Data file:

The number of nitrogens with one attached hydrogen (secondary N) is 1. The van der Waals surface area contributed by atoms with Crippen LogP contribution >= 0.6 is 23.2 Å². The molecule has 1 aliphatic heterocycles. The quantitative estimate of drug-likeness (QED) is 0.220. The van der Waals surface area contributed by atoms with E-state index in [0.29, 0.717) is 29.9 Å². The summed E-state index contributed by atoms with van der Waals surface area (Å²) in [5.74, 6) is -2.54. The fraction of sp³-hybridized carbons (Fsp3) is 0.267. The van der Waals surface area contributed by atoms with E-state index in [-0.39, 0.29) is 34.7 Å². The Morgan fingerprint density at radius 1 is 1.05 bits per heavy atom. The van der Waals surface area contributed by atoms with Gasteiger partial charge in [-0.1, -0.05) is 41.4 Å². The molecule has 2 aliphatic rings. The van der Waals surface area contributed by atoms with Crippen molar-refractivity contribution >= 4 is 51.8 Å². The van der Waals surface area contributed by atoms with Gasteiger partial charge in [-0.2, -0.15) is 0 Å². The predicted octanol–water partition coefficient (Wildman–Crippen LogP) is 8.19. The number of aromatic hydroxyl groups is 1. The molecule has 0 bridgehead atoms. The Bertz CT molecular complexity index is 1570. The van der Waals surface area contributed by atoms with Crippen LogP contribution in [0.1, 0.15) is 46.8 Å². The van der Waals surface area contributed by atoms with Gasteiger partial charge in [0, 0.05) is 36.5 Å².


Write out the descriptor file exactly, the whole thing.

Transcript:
The number of nitrogens with one attached hydrogen (secondary N) is 1. The van der Waals surface area contributed by atoms with Crippen LogP contribution >= 0.6 is 23.2 Å². The molecule has 1 aliphatic heterocycles. The quantitative estimate of drug-likeness (QED) is 0.220. The van der Waals surface area contributed by atoms with E-state index in [0.29, 0.717) is 29.9 Å². The summed E-state index contributed by atoms with van der Waals surface area (Å²) in [5.74, 6) is -2.54. The fraction of sp³-hybridized carbons (Fsp3) is 0.267. The van der Waals surface area contributed by atoms with E-state index in [-0.39, 0.29) is 34.7 Å². The Morgan fingerprint density at radius 1 is 1.05 bits per heavy atom. The van der Waals surface area contributed by atoms with Gasteiger partial charge in [-0.1, -0.05) is 41.4 Å². The molecule has 2 aliphatic rings. The van der Waals surface area contributed by atoms with Crippen molar-refractivity contribution >= 4 is 51.8 Å². The van der Waals surface area contributed by atoms with Gasteiger partial charge in [-0.2, -0.15) is 0 Å². The predicted octanol–water partition coefficient (Wildman–Crippen LogP) is 8.19. The number of aromatic hydroxyl groups is 1. The molecule has 0 bridgehead atoms. The Bertz CT molecular complexity index is 1570. The van der Waals surface area contributed by atoms with Crippen LogP contribution in [0.1, 0.15) is 46.8 Å². The van der Waals surface area contributed by atoms with Gasteiger partial charge in [0, 0.05) is 36.5 Å².